I am considering buying my first property in UAE and have researched home insurance. I’m having trouble understanding the difference between property insurance and home contents insurance – is it the same?

I would also be interested to hear your take on the benefits of purchasing home insurance.

Is it compulsory to have home insurance in the United Arab Emirates? And if I buy an apartment, will the building’s insurance cover the property in the event of an incident such as a fire? JA, Dubai

The first thing to clarify is the difference between property insurance and home contents insurance. The main difference is whether or not the structures and elements are attached to the physical building you are insuring.

Property insurance covers your home, garage, carport, outbuildings, gates and fences, as well as all fixed items such as solar panels, walls, ceilings and flooring for homes. loss or damage caused by a range of insured events.

Contents insurance only covers loss or damage to items inside your home as a result of insured events. These goods include household items that you own or are responsible for and use primarily for household purposes, such as furniture, furnishings, clothing, electrical appliances, and loose appliances.

When purchasing a property through bank financing, the lender will insist that the loan be protected by home insurance to cover losses related to construction costs and / or major maintenance. This is mandatory with mortgage financing, but only advised when purchasing the property in cash.

Insurance of contents is at the sole discretion of the occupant. If the occupant decides not to take out any insurance and the worst case scenario occurs, repair or maintenance of the affected property will be his responsibility.

Contents insurance only covers loss or damage to the contents of your home caused by insured events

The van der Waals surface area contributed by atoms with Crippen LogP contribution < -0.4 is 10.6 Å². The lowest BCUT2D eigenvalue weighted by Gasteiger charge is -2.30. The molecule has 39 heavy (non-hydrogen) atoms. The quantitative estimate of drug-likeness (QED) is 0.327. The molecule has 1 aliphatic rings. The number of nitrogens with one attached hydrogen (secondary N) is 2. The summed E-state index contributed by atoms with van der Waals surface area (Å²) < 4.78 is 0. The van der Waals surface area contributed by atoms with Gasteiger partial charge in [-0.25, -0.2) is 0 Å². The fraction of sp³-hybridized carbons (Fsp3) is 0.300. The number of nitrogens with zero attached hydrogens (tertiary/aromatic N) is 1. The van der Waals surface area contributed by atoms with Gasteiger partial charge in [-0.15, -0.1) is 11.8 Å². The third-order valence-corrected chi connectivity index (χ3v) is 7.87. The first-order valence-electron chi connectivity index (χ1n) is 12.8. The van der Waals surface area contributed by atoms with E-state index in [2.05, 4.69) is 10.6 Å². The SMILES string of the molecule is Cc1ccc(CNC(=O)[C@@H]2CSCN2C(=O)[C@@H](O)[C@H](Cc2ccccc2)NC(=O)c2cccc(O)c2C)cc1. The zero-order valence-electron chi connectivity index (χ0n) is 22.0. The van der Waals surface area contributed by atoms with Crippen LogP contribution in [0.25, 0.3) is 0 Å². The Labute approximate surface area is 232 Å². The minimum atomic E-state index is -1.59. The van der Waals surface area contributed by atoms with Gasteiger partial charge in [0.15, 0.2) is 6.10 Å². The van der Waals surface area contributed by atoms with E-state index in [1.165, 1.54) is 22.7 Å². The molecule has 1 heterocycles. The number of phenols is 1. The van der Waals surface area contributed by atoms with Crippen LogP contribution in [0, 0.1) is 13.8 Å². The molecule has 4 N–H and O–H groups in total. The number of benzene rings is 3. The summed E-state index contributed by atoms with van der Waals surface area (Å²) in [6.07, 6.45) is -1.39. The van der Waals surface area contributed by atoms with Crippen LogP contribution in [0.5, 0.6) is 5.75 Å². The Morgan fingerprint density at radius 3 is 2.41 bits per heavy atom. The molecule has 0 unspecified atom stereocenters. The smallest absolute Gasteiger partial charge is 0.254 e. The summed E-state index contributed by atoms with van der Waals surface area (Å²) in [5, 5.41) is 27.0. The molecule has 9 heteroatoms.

Mario volpi

Often times we hear stories of homeowners or tenants losing their belongings to fires or flooding caused by household appliances, especially washing machines and boilers or water heaters, which can leak or explode. in extreme cases and damage other items.

This damage can also affect neighboring properties, especially when it comes to leaks or flooding in apartments. Liability for damage to furniture or third-party property is always a contentious issue, but if insurance is taken out, headaches and costly repairs can be alleviated.

I am planning to list my property for sale with a real estate broker in Dubai. What documents can I request to assess whether he is competent enough to negotiate on my behalf and represents my best interests?

I would also like to know if I am dealing with a genuine and licensed broker. What questions can I ask him to establish his credentials? HP, Dubai

When looking to hire a broker to sell your property, the first thing to ask is the Real Estate Regulatory Authority registration number, for both the agency and the individual broker. You will be able to verify these credentials online through the Dubai Rest app.

Within the app, you will be able to view office details, previous sales transactions, and download the broker’s card, in addition to being able to contact them directly.

In terms of knowledge and specialization in the field, I suggest you hire a broker who is very familiar with the community where your property is located. Ask for details of similar properties they have sold locally to make sure you understand their experience.

Access to industry data is very important, so ask for evidence of past sales from the broker, not only from the agency but also from the entire market.

Finally, the sales experience in the Dubai market is crucial. Ask the broker how long he has been in Dubai and also establish his experience as an agent in general and in the emirate property market in particular.

Knowing this is imperative as it will help you understand the breadth of the agent’s experience and, therefore, their ability to leverage it to help you sell your property.

Mario Volpi is the Director of Sales and Leasing at Engel & Volkers. He has worked in the real estate industry for over 35 years in London and Dubai. The opinions expressed do not constitute legal advice and are provided for informational purposes. Please send your questions to [email protected]

Updated: July 29, 2021 4:00 a.m.

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